This week we have the annual Supercomputing event where all the major High Performance Computing players are putting their cards on the table when it comes to hardware, installations, and design wins. As part of the event Intel is having a presentation on its hardware offerings, which discloses additional details about the next generation hardware going into the Aurora Exascale supercomputer.

Aurora is a contract that Intel has had for some time – the scope was originally to have a 10nm Xeon Phi based system, for which the idea was mothballed when Xeon Phi was scrapped, and has been an ever changing landscape due to Intel’s hardware offerings. It was finalized a couple of years ago that the system would now be using Intel’s Sapphire Rapids processors (the ones that come with High Bandwidth Memory) combined with new Ponte Vecchio Xe-HPC based GPU accelerators and boosted from several hundred PetaFLOPs to an ExaFLOP of compute. Most recently, Intel CEO Pat Gelsinger has disclosed that the Ponte Vecchio accelerator is achieving double the performance, above the expectations of the original disclosures, and that Aurora will be a 2+EF Supercomputer when built. Intel is expecting to deliver the first batch of hardware to the Argonne National Laboratory by the end of the year, but this will come with $300m write-off on Intel’s Q4 financials. Intel is expecting to deliver the rest of the machine through 2022 as well as ramp up the production of the hardware for mainstream use through Q1 for wider spread launch in the first half of the year.

Today we have additional details about the hardware.

On the processor side, we know that each unit of Aurora will feature two of Intel’s newest Sapphire Rapids CPUs (SPR), featuring four compute tiles, DDR5, PCIe 5.0, CXL 1.1 (not CXL.mem), and will be liberally using EMIB connectivity between the tiles. Aurora will also be using SPR with built-in High Bandwidth Memory (SPR+HBM), and the main disclosure is that SPR+HBM will offer up to 64 GB of HBM2e using 8-Hi stacks.

Based on the representations, Intel intends to use four stacks of 16 GB HBM2e for a total of 64 GB. Intel has a relationship with Micron, and the Micron HBM2e physical dimensions are in line with the representations given in Intel’s materials (compared to say, Samsung or SKHynix). Micron currently offers two versions of 16 GB HBM2E with ECC hardware: one at 2.8 Gbps per pin (358 GB/s per stack) and one at 3.2 Gbps per pin (410 GB/s per stack). Overall we’re looking at a peak bandwidth then between 1.432 TB/s to 1.640 TB/s depending on which version Intel is using. Versions with HBM will use an additional four tiles, to connect each HBM stack to one of SPR’s chiplets.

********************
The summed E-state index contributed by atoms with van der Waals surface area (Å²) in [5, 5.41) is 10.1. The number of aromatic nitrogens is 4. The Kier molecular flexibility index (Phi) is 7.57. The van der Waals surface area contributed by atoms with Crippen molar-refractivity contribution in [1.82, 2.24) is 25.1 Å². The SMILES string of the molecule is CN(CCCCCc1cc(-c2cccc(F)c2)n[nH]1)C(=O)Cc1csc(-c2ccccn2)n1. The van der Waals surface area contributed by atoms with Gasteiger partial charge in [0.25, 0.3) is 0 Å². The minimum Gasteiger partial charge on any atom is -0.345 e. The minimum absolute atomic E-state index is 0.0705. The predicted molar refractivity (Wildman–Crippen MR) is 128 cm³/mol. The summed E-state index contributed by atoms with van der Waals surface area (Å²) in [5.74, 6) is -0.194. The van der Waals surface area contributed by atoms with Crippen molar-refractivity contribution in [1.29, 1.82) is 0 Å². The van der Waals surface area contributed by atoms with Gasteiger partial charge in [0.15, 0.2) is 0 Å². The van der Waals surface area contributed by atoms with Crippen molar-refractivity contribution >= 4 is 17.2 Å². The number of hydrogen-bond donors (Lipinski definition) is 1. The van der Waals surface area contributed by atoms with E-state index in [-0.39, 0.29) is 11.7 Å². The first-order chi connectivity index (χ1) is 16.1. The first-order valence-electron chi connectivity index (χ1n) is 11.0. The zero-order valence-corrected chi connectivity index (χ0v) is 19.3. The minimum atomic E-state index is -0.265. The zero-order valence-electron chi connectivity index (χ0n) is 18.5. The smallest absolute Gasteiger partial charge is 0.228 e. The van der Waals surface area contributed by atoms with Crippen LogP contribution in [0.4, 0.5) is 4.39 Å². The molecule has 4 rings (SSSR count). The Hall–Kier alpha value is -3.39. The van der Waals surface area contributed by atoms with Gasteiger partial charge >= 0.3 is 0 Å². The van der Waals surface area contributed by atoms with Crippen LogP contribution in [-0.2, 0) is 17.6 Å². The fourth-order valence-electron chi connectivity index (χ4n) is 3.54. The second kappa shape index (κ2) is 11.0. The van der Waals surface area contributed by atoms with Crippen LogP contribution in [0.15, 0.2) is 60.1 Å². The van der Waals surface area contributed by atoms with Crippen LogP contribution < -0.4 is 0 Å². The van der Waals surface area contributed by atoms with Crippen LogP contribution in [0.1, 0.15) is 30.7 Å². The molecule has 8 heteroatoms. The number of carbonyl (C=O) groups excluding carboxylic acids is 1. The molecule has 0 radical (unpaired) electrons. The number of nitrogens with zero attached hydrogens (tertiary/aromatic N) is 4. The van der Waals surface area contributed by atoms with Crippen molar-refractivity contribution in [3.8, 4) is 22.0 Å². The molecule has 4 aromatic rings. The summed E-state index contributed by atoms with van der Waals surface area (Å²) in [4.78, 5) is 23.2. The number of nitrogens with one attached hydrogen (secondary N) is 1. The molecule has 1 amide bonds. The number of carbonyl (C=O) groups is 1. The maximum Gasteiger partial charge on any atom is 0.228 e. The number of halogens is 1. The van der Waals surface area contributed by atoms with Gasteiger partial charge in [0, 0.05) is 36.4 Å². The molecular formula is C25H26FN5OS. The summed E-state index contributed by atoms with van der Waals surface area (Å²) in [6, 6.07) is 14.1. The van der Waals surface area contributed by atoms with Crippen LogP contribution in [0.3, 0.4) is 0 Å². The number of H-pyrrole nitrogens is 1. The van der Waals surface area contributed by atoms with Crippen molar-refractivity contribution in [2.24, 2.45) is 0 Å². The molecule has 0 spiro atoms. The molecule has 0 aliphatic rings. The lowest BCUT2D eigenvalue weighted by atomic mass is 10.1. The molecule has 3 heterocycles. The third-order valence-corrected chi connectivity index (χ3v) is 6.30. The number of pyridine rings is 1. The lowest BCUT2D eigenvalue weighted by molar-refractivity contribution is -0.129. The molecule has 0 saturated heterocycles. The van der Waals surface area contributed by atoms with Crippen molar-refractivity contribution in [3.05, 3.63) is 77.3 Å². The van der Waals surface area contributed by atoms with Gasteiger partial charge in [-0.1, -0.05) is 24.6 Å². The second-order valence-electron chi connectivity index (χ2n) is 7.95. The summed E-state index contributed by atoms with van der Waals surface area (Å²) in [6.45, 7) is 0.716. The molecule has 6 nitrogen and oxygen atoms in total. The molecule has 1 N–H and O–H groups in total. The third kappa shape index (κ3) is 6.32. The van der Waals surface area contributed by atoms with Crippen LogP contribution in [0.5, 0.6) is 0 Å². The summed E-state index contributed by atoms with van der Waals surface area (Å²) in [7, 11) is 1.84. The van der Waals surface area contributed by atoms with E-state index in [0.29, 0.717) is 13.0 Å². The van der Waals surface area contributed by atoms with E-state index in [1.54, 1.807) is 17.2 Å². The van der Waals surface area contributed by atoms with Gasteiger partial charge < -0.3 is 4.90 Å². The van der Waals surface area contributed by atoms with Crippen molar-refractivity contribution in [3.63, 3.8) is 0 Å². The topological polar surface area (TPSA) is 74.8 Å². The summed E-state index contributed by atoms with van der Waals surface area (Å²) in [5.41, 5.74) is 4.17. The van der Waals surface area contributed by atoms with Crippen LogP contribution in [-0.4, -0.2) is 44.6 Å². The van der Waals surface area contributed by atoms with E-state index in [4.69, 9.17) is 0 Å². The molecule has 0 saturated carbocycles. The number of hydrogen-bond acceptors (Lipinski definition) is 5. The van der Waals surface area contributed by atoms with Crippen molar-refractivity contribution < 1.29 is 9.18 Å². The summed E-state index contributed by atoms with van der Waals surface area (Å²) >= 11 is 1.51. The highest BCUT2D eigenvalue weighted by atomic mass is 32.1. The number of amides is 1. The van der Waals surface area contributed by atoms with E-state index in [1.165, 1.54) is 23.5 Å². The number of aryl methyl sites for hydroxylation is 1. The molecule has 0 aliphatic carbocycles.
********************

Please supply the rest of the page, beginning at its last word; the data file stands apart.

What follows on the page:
Based on this diagram from Intel, despite Intel stating that SPR+HBM will share a socket with traditional SPR, it’s clear that there will be versions that are not compatible. This may be an instance where the Aurora versions of SPR+HBM are tuned specifically for that machine.

On the Ponte Vecchio (PVC) side of the equation, Intel has already disclosed that a single server inside Aurora will have six PVC accelerators per two SPR processors. Each of the accelerators will be connected in an all-to-all topology to each other using the new Xe-Link protocol built into each PVC – Xe-Link supports 8 in fully connected mode, so Aurora only needing six of those saves more power for the hardware. It’s not been disclosed how they are connected to the SPR processors – Intel has stated that there will be a unified memory architecture between CPU and GPU.

The insight added today by Intel is that each Ponte Vecchio dual-stack implementation (the diagram Intel has shown repeatedly is two stacks side by side) will feature a total of 64 MB of L1 cache and 408 MB of L2 cache, backed by HBM2e.

408 MB of L2 cache across two stacks means 204 MB per stack. If we compare that to other hardware:

  • NVIDIA A100 has 40 MB of L2 cache
  • AMD’s Navi 21 has 128 MB of Infinity Cache (an effective L3)
  • AMD’s CNDA2 MI250X in Frontier has 8 MB of L2 per ‘stack’, or 16 MB total

Whichever way you slice it, Intel is betting hard on having the right hierarchy of cache for PVC. Diagrams of PVC also show 4 HBM2e chips per half, which suggests that each PVC dual-stack design might have 128 GB of HBM2e. It is likely that none of them are ‘spare’ for yield purposes, as a chiplet based design allows Intel to build PVC using known good die from the beginning.

On top of this, we also get an official number as to the scale of how many Ponte Vecchio GPUs and Sapphire Rapids (+HBM) processors we need for Aurora. Back in November 2019, when Aurora was only listed as a 1EF supercomputer, I crunched some rough numbers based on Intel saying Aurora was 200 racks and making educated guesses on the layout – I got to 5000 CPUs and 15000 GPUs, with each PVC needing around 66.6TF of performance. At the time, Intel was already showing off 40 TF of performance per card on early silicon. Intel’s official numbers for the Aurora 2EF machine are:

18000+ CPUs and 54000+ GPUs is a lot of hardware. But dividing 2 Exaflops by 54000 PVC accelerators comes to only 37 TeraFlops per PVC as an upper bound, and that number is assuming zero performance is coming from the CPUs.